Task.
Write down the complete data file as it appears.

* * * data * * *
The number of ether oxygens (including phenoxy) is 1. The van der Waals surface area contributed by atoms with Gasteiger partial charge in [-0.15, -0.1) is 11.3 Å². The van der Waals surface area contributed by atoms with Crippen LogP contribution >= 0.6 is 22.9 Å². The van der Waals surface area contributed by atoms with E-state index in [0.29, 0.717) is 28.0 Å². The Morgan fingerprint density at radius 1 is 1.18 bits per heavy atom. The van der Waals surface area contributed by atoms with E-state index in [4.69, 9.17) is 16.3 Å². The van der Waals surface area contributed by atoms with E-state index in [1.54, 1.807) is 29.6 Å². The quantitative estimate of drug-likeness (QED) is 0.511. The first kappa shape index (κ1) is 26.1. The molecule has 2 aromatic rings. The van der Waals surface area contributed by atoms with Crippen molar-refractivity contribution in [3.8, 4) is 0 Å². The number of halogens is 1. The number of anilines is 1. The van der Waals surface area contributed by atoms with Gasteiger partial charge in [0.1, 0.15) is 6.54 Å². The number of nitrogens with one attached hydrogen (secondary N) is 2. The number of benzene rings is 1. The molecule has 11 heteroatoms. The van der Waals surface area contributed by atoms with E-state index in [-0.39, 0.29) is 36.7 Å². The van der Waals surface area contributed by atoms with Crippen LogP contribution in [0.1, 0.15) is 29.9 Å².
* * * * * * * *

The number of ether oxygens (including phenoxy) is 1. The van der Waals surface area contributed by atoms with Gasteiger partial charge in [-0.15, -0.1) is 11.3 Å². The van der Waals surface area contributed by atoms with Crippen LogP contribution >= 0.6 is 22.9 Å². The van der Waals surface area contributed by atoms with E-state index in [0.29, 0.717) is 28.0 Å². The Morgan fingerprint density at radius 1 is 1.18 bits per heavy atom. The van der Waals surface area contributed by atoms with E-state index in [4.69, 9.17) is 16.3 Å². The van der Waals surface area contributed by atoms with E-state index in [1.54, 1.807) is 29.6 Å². The quantitative estimate of drug-likeness (QED) is 0.511. The first kappa shape index (κ1) is 26.1. The molecule has 2 aromatic rings. The van der Waals surface area contributed by atoms with Crippen molar-refractivity contribution in [3.8, 4) is 0 Å². The number of halogens is 1. The number of anilines is 1. The van der Waals surface area contributed by atoms with Gasteiger partial charge in [0.1, 0.15) is 6.54 Å². The number of nitrogens with one attached hydrogen (secondary N) is 2. The number of benzene rings is 1. The molecule has 11 heteroatoms. The van der Waals surface area contributed by atoms with E-state index in [-0.39, 0.29) is 36.7 Å². The van der Waals surface area contributed by atoms with Crippen LogP contribution in [0.1, 0.15) is 29.9 Å².